Document details

Creating Narrative Space
Joe M. Rohde

Joe M. Rohde
Senior Vice-President & Executive Designer, Creative Division, Walt Disney Imagineering
ICAM 15, Paris, session 4 • 2nd of May 2010

I am a patron of museums and an avid lover of books. I am a creator of narrative and a designer of space. Through my work, one among many at Walt Disney Imagineering, I meet daily with challenges involving the conversion of story content, (narrative), into built physical environments. The work has no formal name, but it involves narrative and place, and therefore I refer to it as narrative placemaking. I’m not a scholar.  I often end my day with dirt on my hands and paint on my face. My opinions are the result of practical work in this field over the course of three decades and more. My work has led me to a deep curiosity about the function of narrative organization and spatial design. Today I am here to talk about some of the elements that I believe are the building blocks of narrative place-making and to discuss some technical means of enhancing interaction with space. I believe that the principles I will discuss are not confined to the entertainment industry, and so I will use images from across the history of design to illustrate them, as well as some images from my related work. My hope is that this brief lecture, and yes, it is a bit of a lecture, will clarify some ideas that may be useful and at the very least will generate some debate.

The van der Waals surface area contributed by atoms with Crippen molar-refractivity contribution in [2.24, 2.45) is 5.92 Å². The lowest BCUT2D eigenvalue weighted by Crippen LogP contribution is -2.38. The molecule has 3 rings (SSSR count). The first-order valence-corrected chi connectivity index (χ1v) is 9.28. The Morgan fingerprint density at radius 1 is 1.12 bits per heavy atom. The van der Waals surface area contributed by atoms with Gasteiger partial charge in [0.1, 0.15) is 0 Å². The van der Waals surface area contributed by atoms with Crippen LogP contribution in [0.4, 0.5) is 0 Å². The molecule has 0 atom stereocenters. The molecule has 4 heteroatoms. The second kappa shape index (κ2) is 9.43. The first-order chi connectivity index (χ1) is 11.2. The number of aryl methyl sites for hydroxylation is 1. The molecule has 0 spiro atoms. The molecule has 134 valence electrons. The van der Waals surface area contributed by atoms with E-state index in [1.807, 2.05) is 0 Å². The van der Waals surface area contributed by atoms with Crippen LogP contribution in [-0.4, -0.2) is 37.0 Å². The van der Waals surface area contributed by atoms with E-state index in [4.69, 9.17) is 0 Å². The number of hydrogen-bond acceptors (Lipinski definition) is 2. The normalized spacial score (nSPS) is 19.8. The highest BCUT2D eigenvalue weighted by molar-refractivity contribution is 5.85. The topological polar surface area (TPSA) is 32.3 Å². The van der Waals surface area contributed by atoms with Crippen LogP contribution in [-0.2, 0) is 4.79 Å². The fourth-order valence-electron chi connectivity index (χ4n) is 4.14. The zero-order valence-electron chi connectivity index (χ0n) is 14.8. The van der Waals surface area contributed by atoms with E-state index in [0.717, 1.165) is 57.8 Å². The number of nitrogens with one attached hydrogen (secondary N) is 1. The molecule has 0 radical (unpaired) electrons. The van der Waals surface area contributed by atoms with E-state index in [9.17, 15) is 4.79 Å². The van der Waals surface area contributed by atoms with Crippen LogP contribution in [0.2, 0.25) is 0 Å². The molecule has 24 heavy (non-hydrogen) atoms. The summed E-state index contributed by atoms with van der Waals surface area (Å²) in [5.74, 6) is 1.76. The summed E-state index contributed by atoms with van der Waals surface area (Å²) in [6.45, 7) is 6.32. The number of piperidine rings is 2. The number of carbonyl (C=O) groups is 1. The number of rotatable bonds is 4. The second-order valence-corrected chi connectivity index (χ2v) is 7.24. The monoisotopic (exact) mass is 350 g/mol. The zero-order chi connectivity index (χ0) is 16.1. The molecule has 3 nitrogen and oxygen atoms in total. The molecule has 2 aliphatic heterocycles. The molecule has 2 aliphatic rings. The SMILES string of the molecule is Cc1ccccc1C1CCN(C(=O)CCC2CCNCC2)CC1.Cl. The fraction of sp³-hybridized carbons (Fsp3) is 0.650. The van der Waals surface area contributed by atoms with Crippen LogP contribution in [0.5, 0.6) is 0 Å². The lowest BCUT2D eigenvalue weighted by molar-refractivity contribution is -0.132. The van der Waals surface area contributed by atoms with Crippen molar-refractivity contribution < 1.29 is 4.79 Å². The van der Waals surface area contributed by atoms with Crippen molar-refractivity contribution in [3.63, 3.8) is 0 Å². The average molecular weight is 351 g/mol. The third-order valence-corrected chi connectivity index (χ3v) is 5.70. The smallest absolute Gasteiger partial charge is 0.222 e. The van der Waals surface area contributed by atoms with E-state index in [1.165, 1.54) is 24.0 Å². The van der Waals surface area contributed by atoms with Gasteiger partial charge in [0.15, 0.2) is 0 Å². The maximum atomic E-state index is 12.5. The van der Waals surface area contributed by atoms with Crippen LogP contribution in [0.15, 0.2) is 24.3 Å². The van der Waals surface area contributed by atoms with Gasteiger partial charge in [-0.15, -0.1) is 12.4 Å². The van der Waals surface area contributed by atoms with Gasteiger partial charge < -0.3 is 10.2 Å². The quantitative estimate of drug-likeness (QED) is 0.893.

Books, exhibitry, interpretation and experience I want to stress that my area of practice is specific; themed attractions and resorts.  I see the design of public spaces as a form of storytelling, like text. I am not an architect, but I have spent over a quarter century directing the efforts of architects, engineers, landscape designers, interior designers, lighting designers and a variety of other professionals in the conceptualization, design and construction of many hundreds of acres of product  Quantity is not necessarily quality and I will leave the question of quality for later debate, but I will speak to effect. Themed environments have a powerful attractive effect, and the general public, precisely the public that must be wooed to patronize museums and other pedagogical institutions, really likes these places, and finds them rewarding and communicative places to be in. Our industry offers narratives, mostly fantasies, played out in real space, whereas the narratives embodied in museums are based in fact. The patronage that the me parks enjoy should be equally given to places whose stories are true and founded in reality.  Perhaps, some of my comments will help in this regard.





Source type Document
Language en
Document type Feature
Media type text
Page count 11
Pages pp. 1-11


Id 3490
Availability Free
Inserted 2017-10-30